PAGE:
John William Waterhouse: Juliet

John William Waterhouse, R.A. (1849-1917) Juliet, signed ‘J.W. Waterhouse’ (lower right) oil on canvas, 28 3/8 x 19 in. (72 x 48 cm.), Image Source: Christie’s

“Here we see a lovely girl wearing a richly-coloured gown that closely resembles Mariana’s in its cut. Endowed with unusually curly hair (for Waterhouse), Juliet grasps her luxurious blue necklace nervously. She is presented in the full profile perfected by Italian Renaissance artists; for most of the 15th Century, privileged maidens ready to be married off (or recently wed) were depicted in just this pose, aloof from the viewer’s gaze. From around 1480, however, female sitters began to look out toward us. Waterhouse does not go quite that far, yet Juliet does give us a sidelong glance, as if she suspects that Romeo, or possibly the citizens of Verona (all invisible here), are watching her closely….

This subtle glance is insightful because Juliet is—literally—trapped in an impossible situation, unable to address it head on. Waterhouse underscores the girl’s predicament by positioning her within an unyielding grid of hard architectural forms: the massive brick footbridge and wall behind her, the grey parapet below her, and even the band-like blue river that separates her from the townscape beyond. The illusion of Juliet walking slowly along the river is enhanced by Waterhouse’s decision to cut off the masonry arch visible at top left, as well as the near end of the footbridge (bottom right). Had he painted these forms in their entirety, the scene would become more symmetrical and more static; here, instead, we can imagine Juliet gliding slowly toward the left, glancing warily in our direction.


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John William Waterhouse at wikiwand

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John William Waterhouse at wikimedia commons

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20 Comments Add yours

  1. John William Waterhouse is one of my favourite English artists. I really love this painting of Juliet.

    Liked by 1 person

    1. I am happy you enjoy this — I just added many more Waterhouse posts to my drafts this week. More to come! Thanks for sharing your thoughts, Dracul. 🙂🎄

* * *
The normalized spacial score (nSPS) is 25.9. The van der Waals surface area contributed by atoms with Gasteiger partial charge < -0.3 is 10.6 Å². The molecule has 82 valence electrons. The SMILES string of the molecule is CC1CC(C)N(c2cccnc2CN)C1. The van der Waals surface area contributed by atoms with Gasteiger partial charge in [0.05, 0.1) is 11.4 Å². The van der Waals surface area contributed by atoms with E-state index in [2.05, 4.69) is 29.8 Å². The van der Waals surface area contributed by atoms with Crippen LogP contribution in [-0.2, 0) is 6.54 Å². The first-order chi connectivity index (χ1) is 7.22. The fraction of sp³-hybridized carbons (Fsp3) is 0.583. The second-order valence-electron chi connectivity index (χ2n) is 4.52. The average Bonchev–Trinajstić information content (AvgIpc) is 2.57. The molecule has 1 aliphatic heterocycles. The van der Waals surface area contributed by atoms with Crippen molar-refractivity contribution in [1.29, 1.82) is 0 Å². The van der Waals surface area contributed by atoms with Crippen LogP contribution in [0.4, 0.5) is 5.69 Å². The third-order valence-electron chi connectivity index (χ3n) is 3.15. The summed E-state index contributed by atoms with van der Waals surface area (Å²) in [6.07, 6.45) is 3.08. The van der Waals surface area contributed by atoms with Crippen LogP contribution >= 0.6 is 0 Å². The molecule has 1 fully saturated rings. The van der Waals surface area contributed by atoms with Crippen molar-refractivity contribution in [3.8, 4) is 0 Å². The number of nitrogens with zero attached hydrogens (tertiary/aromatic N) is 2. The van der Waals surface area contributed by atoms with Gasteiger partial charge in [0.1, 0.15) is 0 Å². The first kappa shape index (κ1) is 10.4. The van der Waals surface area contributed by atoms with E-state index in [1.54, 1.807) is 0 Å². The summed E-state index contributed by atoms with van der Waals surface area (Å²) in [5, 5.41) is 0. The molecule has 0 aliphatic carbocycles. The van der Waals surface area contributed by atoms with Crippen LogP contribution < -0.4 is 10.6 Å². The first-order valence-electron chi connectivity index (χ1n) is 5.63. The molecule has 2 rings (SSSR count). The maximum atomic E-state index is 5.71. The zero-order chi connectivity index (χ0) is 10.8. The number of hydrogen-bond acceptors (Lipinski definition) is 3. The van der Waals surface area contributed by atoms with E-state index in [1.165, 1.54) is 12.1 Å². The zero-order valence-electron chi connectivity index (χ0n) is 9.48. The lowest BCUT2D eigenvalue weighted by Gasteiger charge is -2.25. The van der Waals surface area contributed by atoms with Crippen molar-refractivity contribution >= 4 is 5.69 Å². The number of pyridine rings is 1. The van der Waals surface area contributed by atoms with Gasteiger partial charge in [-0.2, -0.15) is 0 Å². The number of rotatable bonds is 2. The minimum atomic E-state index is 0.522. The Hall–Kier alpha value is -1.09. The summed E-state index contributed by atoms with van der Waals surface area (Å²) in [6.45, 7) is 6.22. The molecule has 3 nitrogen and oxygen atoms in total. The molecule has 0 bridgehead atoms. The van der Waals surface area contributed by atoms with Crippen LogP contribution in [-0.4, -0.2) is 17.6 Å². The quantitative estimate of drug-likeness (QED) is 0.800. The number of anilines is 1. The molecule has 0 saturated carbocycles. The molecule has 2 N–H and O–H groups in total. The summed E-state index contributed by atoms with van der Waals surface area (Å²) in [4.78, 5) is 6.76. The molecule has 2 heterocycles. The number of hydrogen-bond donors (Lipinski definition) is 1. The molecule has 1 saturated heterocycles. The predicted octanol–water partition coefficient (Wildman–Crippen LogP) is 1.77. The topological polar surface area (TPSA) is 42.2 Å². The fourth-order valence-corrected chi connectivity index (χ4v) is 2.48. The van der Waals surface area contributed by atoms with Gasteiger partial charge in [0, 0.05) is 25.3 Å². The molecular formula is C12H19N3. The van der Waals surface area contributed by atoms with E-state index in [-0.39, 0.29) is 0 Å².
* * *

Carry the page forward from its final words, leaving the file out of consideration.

Liked by 1 person

  2. Ashley says:

    A stunning painting of Juliet, in a way, quite austere but beautiful. The red in her dress and the touch on her lips is rich and exciting; the blue of her necklace too!

    Liked by 1 person

    1. I am pleased you enjoy this, too, Ashley. Thanks for sharing your thoughts. 🙂🎄

      Liked by 1 person

  3. shoreacres says:

    I almost took one of Waterhouse’s beauties for my avatar, until I decided on a snippet from Mucha’s Poetry.

    Liked by 1 person

    1. How lovely! I have been saving Mucha images that I want to draw someday. Thanks for linking. 🙂🎄


    1. I am so pleased you enjoy this, Luisa! Thanks for sharing your thoughts. 🙂🎄

      Liked by 1 person

      1. You’re more than welcome 🙏💖🙏

        Liked by 1 person

  4. Oddly enough, I am wearing a modern day shirt kind of like hers, right now. However, I don’t have a crown on, and I am wearing jeans. I love this painting!!! I would love to see more of yours, too!! Thanks, Sunnyside!!♥️♥️♥️

    Liked by 1 person

    1. My pleasure, Susan! Thanks for sharing your thoughts. 😎❤️❤️❤️🎄


  5. Beautiful work. So much said in that side glance. I’m not familiar with his work and look forward to seeing more. Thanks, Sunnyside 🙂

    Liked by 1 person

    1. My pleasure, Rosaliene! I am so happy you like this. 🙂🎄

      Liked by 1 person

    1. Thanks for visitin, Sheila! 😎❤️🎄


  6. Tamara Kulish from says:

    Very pretty! Love it! Happy Holidays to you and yours!

    Liked by 1 person

    1. Merry Christmas and Happy New Year, Tamara! 😎🎄❤️


      1. Tamara Kulish from says:

        Thanks so much! 🤩🙂😀


  7. jonicaggiano says:

    My first print was a Waterhouse. “The Lady of Shalott”. Thank you for this informative piece.

    Liked by 1 person

    1. Oh, I love that one, too – it is scheduled next Tuesday! Thanks for visiting, Joni. 🙂🎄


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